As a continuous process, the Afforestation Plan persists today with an urban tree census, which is managed by the city. Following the tree census, the city intends, to develop a Plan of Action according to boroughs, which will consist of providing interventions to be implemented, such as plantations, removals, pruning, relocations and substitutions.

1.3. Fauna

The efforts of the municipality to preserve its fauna is found in the maintenance of an important center of research, the Museum of Natural History of the Capão-Imbuia, which resulted from merging of two important institutes: the Institute of Natural History and the Natural Resources Program of the Agronomic Institute of Parana.

In 1979, the Municipal Secretariat of the Environment began to manage the most complete regional scientific collection composed of zoological, botanical, geologic and paleontologic material collected in the State of Paraná, in addition to a significant collection of taxidermies intended for exhibition to the public. Included in this collection are also the herbarium Per Karl Dusén and a major library.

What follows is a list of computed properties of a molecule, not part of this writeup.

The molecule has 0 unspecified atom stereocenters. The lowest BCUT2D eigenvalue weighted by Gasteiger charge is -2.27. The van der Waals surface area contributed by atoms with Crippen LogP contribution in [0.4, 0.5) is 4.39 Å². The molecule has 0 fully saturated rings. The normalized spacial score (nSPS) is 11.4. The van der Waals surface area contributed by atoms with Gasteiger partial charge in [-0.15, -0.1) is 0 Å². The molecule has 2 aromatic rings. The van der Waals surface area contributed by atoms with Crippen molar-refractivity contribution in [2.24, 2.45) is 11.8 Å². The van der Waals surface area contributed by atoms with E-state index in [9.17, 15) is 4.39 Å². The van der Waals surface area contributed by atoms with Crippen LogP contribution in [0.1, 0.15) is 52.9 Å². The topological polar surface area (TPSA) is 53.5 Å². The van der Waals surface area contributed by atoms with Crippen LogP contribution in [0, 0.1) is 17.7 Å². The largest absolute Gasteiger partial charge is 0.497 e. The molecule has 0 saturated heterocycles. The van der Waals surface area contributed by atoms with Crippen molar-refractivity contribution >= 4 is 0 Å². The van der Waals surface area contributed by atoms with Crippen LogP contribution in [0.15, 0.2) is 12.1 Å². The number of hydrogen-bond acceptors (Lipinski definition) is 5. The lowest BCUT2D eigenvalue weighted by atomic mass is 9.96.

At its early stage, the management of such a collection has focused on the reorganization of the different collections being combined, and the enlargement and complementation of the collection. In 1982, it began the research work focused on the fauna in state parks regarding mastzoology, ornithology, ictiology, entomology and herpetology. In 1985, research activity was intensified with financial support to projects in the most different areas of expertise of the Municipal Secretariat of the Environment. Some results from this period are the preparation of the Preliminary List of Birds of Curitiba, ictiologic assessment in the basin of the river Iguaçu, assessment of the flora of hydrographic basins of the Metropolitan Region, research on medicinal plants and on phytosociology of municipal parks and forests, as well the of micro basin assessment regarding water pollution of the Barigui and the Bethlehem rivers.